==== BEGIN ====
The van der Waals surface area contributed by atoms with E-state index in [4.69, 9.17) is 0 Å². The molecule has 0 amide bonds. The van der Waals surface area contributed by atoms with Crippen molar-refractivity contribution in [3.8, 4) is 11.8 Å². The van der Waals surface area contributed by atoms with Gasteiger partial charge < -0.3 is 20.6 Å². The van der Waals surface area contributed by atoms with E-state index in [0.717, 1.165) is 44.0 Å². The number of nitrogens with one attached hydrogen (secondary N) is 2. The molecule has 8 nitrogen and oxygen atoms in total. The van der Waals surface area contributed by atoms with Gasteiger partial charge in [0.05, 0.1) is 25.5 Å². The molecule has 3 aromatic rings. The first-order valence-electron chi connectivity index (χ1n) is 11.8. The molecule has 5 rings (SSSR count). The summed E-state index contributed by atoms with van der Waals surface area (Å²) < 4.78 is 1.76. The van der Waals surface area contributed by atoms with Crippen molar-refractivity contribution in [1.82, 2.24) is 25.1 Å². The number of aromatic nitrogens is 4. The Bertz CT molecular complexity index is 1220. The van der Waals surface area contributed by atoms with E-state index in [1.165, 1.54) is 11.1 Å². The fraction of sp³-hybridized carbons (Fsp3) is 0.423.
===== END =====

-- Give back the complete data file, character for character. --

The van der Waals surface area contributed by atoms with E-state index in [4.69, 9.17) is 0 Å². The molecule has 0 amide bonds. The van der Waals surface area contributed by atoms with Crippen molar-refractivity contribution in [3.8, 4) is 11.8 Å². The van der Waals surface area contributed by atoms with Gasteiger partial charge < -0.3 is 20.6 Å². The van der Waals surface area contributed by atoms with E-state index in [0.717, 1.165) is 44.0 Å². The number of nitrogens with one attached hydrogen (secondary N) is 2. The molecule has 8 nitrogen and oxygen atoms in total. The van der Waals surface area contributed by atoms with Gasteiger partial charge in [0.05, 0.1) is 25.5 Å². The molecule has 3 aromatic rings. The first-order valence-electron chi connectivity index (χ1n) is 11.8. The molecule has 5 rings (SSSR count). The summed E-state index contributed by atoms with van der Waals surface area (Å²) < 4.78 is 1.76. The van der Waals surface area contributed by atoms with Crippen molar-refractivity contribution in [1.82, 2.24) is 25.1 Å². The number of aromatic nitrogens is 4. The Bertz CT molecular complexity index is 1220. The van der Waals surface area contributed by atoms with E-state index in [1.165, 1.54) is 11.1 Å². The fraction of sp³-hybridized carbons (Fsp3) is 0.423.